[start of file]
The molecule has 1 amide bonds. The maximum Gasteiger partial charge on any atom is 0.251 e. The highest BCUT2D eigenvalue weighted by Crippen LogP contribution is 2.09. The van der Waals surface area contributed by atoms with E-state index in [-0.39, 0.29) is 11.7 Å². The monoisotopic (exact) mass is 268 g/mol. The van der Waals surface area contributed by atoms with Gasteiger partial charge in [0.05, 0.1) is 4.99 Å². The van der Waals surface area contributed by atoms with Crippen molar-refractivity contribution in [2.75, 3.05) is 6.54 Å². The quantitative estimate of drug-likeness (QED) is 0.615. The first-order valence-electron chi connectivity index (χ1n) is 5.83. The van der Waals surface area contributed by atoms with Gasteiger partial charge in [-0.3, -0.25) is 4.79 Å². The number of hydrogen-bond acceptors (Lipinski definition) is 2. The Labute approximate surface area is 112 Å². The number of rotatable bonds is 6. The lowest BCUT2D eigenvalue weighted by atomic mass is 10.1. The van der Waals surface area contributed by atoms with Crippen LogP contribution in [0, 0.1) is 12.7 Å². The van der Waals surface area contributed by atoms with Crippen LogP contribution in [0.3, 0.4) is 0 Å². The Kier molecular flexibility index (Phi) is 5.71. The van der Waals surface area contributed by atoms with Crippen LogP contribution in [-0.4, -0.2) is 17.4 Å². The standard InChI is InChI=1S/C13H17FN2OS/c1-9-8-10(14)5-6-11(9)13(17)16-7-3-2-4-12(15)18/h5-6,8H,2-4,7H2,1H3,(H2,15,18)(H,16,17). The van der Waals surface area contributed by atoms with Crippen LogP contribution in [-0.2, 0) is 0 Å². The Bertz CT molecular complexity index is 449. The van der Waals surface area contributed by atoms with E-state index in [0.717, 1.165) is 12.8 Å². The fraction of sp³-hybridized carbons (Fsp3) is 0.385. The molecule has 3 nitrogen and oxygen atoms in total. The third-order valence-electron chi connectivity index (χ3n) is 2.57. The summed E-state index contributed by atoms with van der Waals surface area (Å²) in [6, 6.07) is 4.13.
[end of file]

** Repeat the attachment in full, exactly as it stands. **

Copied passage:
The molecule has 1 amide bonds. The maximum Gasteiger partial charge on any atom is 0.251 e. The highest BCUT2D eigenvalue weighted by Crippen LogP contribution is 2.09. The van der Waals surface area contributed by atoms with E-state index in [-0.39, 0.29) is 11.7 Å². The monoisotopic (exact) mass is 268 g/mol. The van der Waals surface area contributed by atoms with Gasteiger partial charge in [0.05, 0.1) is 4.99 Å². The van der Waals surface area contributed by atoms with Crippen molar-refractivity contribution in [2.75, 3.05) is 6.54 Å². The quantitative estimate of drug-likeness (QED) is 0.615. The first-order valence-electron chi connectivity index (χ1n) is 5.83. The van der Waals surface area contributed by atoms with Gasteiger partial charge in [-0.3, -0.25) is 4.79 Å². The number of hydrogen-bond acceptors (Lipinski definition) is 2. The Labute approximate surface area is 112 Å². The number of rotatable bonds is 6. The lowest BCUT2D eigenvalue weighted by atomic mass is 10.1. The van der Waals surface area contributed by atoms with Crippen LogP contribution in [0, 0.1) is 12.7 Å². The van der Waals surface area contributed by atoms with Crippen LogP contribution in [0.3, 0.4) is 0 Å². The Kier molecular flexibility index (Phi) is 5.71. The van der Waals surface area contributed by atoms with Crippen LogP contribution in [-0.4, -0.2) is 17.4 Å². The standard InChI is InChI=1S/C13H17FN2OS/c1-9-8-10(14)5-6-11(9)13(17)16-7-3-2-4-12(15)18/h5-6,8H,2-4,7H2,1H3,(H2,15,18)(H,16,17). The van der Waals surface area contributed by atoms with Crippen LogP contribution in [-0.2, 0) is 0 Å². The Bertz CT molecular complexity index is 449. The van der Waals surface area contributed by atoms with E-state index in [0.717, 1.165) is 12.8 Å². The fraction of sp³-hybridized carbons (Fsp3) is 0.385. The molecule has 3 nitrogen and oxygen atoms in total. The third-order valence-electron chi connectivity index (χ3n) is 2.57. The summed E-state index contributed by atoms with van der Waals surface area (Å²) in [6, 6.07) is 4.13.